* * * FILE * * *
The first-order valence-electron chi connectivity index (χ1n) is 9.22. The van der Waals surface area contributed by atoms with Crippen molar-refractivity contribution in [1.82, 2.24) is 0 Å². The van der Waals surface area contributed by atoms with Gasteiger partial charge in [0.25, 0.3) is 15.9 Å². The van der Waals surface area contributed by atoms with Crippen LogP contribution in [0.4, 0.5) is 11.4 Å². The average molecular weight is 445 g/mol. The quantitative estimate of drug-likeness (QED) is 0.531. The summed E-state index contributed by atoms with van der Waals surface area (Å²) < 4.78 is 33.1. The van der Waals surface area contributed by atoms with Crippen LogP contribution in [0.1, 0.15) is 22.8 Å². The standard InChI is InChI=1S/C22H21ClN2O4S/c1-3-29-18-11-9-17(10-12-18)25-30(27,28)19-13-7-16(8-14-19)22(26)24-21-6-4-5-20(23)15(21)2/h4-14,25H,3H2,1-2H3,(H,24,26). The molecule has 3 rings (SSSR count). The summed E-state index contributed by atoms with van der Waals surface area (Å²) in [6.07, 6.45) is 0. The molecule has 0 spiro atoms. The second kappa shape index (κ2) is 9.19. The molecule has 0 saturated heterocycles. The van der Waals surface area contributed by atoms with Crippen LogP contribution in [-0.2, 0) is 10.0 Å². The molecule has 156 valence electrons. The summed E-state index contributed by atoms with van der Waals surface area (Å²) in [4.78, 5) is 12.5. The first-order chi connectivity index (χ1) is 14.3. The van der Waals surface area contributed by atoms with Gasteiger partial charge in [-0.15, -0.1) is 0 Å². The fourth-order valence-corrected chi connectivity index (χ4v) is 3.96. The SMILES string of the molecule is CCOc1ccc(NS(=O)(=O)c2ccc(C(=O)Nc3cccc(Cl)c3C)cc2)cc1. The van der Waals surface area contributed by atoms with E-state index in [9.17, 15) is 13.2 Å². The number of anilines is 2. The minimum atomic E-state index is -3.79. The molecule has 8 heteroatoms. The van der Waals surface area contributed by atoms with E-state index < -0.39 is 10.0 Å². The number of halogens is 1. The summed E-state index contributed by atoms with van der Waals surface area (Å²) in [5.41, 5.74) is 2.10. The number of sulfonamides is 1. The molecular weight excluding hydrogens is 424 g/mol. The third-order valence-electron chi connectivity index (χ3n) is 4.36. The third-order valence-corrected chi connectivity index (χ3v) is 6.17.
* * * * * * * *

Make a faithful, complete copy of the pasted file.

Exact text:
The first-order valence-electron chi connectivity index (χ1n) is 9.22. The van der Waals surface area contributed by atoms with Crippen molar-refractivity contribution in [1.82, 2.24) is 0 Å². The van der Waals surface area contributed by atoms with Gasteiger partial charge in [0.25, 0.3) is 15.9 Å². The van der Waals surface area contributed by atoms with Crippen LogP contribution in [0.4, 0.5) is 11.4 Å². The average molecular weight is 445 g/mol. The quantitative estimate of drug-likeness (QED) is 0.531. The summed E-state index contributed by atoms with van der Waals surface area (Å²) < 4.78 is 33.1. The van der Waals surface area contributed by atoms with Crippen LogP contribution in [0.1, 0.15) is 22.8 Å². The standard InChI is InChI=1S/C22H21ClN2O4S/c1-3-29-18-11-9-17(10-12-18)25-30(27,28)19-13-7-16(8-14-19)22(26)24-21-6-4-5-20(23)15(21)2/h4-14,25H,3H2,1-2H3,(H,24,26). The molecule has 3 rings (SSSR count). The summed E-state index contributed by atoms with van der Waals surface area (Å²) in [6.07, 6.45) is 0. The molecule has 0 spiro atoms. The second kappa shape index (κ2) is 9.19. The molecule has 0 saturated heterocycles. The van der Waals surface area contributed by atoms with Crippen LogP contribution in [-0.2, 0) is 10.0 Å². The molecule has 156 valence electrons. The summed E-state index contributed by atoms with van der Waals surface area (Å²) in [4.78, 5) is 12.5. The first-order chi connectivity index (χ1) is 14.3. The van der Waals surface area contributed by atoms with Gasteiger partial charge in [-0.15, -0.1) is 0 Å². The fourth-order valence-corrected chi connectivity index (χ4v) is 3.96. The SMILES string of the molecule is CCOc1ccc(NS(=O)(=O)c2ccc(C(=O)Nc3cccc(Cl)c3C)cc2)cc1. The van der Waals surface area contributed by atoms with E-state index in [9.17, 15) is 13.2 Å². The number of anilines is 2. The minimum atomic E-state index is -3.79. The molecule has 8 heteroatoms. The van der Waals surface area contributed by atoms with E-state index < -0.39 is 10.0 Å². The number of halogens is 1. The summed E-state index contributed by atoms with van der Waals surface area (Å²) in [5.41, 5.74) is 2.10. The number of sulfonamides is 1. The molecular weight excluding hydrogens is 424 g/mol. The third-order valence-electron chi connectivity index (χ3n) is 4.36. The third-order valence-corrected chi connectivity index (χ3v) is 6.17.